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RFC: FSF GCC, #import (and #pragma once)

From: David Ayers
Subject: RFC: FSF GCC, #import (and #pragma once)
Date: Thu, 06 Mar 2003 11:35:43 +0100
User-agent: Mozilla/5.0 (Windows; U; Windows NT 5.0; en-US; rv:1.3b) Gecko/20030210

Hello again...
hello Nicola,

(if I can't bark up the gdb tree, I'll try gcc ;-) ) no seriously...

I'm meaning to post this to the gcc list and just wanted to give people here (esp. Nicola) a chance to comment orvoice any reservations of it being counter productive.


-------- Original Message --------


Please excuse me for not replying to the original thread, as I'm not on the list, just lurking through the archives.

I must admit that I'm not sure I understand the recent discussion about the semantic subtleties of the #import directive. If I have understood the past development correctly, the FSF GCC Team (I'm not sure which whether this was a general consensus or a SC decision) had already identified #import as problematic and discouraged it's usage through deprecation with the intent for removal. Reality has it, that there is a large amount of active (mostly ObjC) projects that rely on this directive, with the semantics of whatever the existing implementations actually implement. These are largely projects that are expecting the semantics currently implemented by Apple's GCC fork, whatever they may be.

If Geoffery Keating is working on syncing the implementation of Apple's fork with the FSF GCC, then isn't what ever he implements "perfect" by definition? Not because it catches all edge cases that anyone may think of and that some might interpret differently than others, but because the FSF GCC and Apple's fork will implement the *same* semantics, what ever they may be.

(I must admit though that I have no idea how many projects rely on #pragma once and expect certain edge conditions that might differ from the pending implementation.)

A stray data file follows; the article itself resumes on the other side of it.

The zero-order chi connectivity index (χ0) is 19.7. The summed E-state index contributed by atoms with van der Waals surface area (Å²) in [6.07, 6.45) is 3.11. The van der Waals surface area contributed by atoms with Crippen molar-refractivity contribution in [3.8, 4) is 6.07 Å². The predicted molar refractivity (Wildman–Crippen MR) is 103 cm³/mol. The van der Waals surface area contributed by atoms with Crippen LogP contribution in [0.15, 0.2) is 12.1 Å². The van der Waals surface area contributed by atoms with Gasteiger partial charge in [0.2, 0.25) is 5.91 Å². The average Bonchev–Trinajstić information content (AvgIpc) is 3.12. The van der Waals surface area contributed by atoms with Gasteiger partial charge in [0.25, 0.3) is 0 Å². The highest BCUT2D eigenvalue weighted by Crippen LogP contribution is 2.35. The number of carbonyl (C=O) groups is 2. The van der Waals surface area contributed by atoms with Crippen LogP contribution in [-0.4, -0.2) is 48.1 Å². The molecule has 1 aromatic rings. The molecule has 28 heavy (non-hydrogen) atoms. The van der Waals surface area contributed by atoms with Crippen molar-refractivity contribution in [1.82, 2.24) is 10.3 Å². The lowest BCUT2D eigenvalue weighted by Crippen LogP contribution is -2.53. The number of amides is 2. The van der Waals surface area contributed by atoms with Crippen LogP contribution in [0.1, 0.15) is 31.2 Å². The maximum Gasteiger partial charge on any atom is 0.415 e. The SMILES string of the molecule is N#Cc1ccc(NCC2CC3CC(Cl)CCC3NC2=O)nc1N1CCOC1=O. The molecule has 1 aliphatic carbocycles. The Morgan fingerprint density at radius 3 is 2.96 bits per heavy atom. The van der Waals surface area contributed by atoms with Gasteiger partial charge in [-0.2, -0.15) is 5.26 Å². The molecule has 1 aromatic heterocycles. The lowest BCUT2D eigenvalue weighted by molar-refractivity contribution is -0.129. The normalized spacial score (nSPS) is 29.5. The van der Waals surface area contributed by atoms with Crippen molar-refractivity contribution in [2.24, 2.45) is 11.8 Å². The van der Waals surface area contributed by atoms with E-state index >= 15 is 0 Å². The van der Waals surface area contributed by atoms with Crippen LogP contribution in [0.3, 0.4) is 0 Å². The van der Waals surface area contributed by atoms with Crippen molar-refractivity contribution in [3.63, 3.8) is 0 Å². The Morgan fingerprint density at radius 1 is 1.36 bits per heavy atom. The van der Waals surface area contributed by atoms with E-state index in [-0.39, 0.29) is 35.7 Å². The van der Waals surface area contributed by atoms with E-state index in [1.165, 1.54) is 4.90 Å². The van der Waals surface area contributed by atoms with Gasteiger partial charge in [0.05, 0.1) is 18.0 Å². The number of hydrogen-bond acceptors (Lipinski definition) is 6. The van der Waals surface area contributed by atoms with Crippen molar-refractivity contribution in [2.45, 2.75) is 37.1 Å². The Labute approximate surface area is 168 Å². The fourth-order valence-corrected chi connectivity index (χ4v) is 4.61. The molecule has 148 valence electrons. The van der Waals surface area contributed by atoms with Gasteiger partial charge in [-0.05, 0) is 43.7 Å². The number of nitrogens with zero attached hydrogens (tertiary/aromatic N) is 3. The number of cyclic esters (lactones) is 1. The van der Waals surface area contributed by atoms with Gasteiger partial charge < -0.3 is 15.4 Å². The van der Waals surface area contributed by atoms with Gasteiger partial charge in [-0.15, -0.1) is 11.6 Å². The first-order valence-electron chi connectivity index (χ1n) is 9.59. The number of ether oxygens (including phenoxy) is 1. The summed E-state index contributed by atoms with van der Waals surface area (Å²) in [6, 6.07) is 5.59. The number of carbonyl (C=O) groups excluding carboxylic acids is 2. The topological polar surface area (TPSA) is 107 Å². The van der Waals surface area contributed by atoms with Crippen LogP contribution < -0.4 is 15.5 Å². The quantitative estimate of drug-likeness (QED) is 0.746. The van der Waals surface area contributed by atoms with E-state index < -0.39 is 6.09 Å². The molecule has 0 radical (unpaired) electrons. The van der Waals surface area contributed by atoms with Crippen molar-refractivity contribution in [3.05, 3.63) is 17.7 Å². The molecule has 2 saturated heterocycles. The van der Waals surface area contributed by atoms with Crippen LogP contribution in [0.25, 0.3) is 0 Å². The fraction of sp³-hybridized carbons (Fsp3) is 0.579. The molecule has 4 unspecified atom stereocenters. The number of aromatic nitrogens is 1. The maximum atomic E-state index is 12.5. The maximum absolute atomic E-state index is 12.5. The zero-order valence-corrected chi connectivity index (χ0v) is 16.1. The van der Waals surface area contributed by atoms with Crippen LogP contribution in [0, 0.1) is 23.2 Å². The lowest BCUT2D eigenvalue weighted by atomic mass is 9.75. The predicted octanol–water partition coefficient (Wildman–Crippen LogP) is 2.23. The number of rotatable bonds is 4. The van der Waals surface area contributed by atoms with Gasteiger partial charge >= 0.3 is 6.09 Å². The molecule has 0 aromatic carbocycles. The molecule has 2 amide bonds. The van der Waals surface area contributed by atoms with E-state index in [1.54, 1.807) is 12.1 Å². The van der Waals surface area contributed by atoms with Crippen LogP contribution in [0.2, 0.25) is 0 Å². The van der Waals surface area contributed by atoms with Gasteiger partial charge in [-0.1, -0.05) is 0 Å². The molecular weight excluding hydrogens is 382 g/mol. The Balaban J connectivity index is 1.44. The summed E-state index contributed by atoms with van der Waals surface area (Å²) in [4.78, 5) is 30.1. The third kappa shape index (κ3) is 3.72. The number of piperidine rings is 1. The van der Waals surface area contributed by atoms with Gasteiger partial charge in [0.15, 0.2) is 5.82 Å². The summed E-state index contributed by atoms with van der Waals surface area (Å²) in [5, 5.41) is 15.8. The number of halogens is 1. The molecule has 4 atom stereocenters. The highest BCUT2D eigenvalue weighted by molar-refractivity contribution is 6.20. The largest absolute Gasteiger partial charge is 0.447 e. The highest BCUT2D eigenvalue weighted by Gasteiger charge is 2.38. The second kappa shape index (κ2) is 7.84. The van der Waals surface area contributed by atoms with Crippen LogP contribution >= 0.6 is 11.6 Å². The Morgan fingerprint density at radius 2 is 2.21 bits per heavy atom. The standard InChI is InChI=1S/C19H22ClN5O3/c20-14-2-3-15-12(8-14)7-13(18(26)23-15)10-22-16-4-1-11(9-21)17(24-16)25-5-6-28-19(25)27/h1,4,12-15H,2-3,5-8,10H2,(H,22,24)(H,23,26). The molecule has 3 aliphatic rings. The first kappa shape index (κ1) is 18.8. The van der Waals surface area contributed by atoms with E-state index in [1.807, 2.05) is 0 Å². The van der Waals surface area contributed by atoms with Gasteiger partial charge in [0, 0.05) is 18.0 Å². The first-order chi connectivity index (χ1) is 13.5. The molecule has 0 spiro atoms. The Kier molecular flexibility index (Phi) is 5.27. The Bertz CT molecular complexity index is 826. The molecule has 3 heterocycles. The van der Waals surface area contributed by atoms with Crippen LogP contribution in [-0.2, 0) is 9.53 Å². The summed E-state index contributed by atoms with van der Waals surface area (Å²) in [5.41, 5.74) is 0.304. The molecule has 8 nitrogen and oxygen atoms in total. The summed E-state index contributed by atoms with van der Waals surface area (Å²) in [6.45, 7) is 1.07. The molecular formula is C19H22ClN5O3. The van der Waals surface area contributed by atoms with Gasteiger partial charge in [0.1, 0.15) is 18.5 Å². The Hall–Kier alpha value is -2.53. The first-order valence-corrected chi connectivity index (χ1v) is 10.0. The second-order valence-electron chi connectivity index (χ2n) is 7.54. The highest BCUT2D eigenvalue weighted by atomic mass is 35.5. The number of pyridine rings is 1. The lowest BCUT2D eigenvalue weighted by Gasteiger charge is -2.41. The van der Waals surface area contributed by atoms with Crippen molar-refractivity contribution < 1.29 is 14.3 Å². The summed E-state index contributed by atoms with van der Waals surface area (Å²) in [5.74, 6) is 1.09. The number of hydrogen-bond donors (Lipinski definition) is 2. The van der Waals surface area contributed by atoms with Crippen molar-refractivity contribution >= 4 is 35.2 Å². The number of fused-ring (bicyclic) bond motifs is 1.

I think the bottom line isn't to improve a feature that has been identified as potentially broken by design, but it is much more in the interest of the FSF to provide a compiler that is *compatible* with Apple's fork on this issue, so that all those lines of code currently written for Apple's fork can become free software by being compiled with FSF GCC and GNUstep with as little modification as possible.

Note that I'm neither promoting nor discouraging the use of #import. And if the FSF deems it broken by design, then let the manual state that, and discourage the usage. Add warnings all you like (I'm sure Apple's fork will suppress them, and it would be nice if FSF GCC could also suppress them as it would only annoy porters.) but please don't make it unnecessarily harder for all those Cocoa projects to be ported to GNUstep.

Removing #import or having radically different semantics than Apple's fork is a small annoyance for Apple as they merely have to maintain a patch for their fork, but it could very likely be a show-stopper for large ports to GNUstep.

Thank you for you attention,
David Ayers

PS: Oh, and the issue about allowing it only for ObjC and not for C++... Keep in mind that Apple's GCC supports ObjC++ (i.e. mixed languages in source files) and I believe that there was effort pending to include this feature in FSF GCC once the preprocessor issue was resolved.

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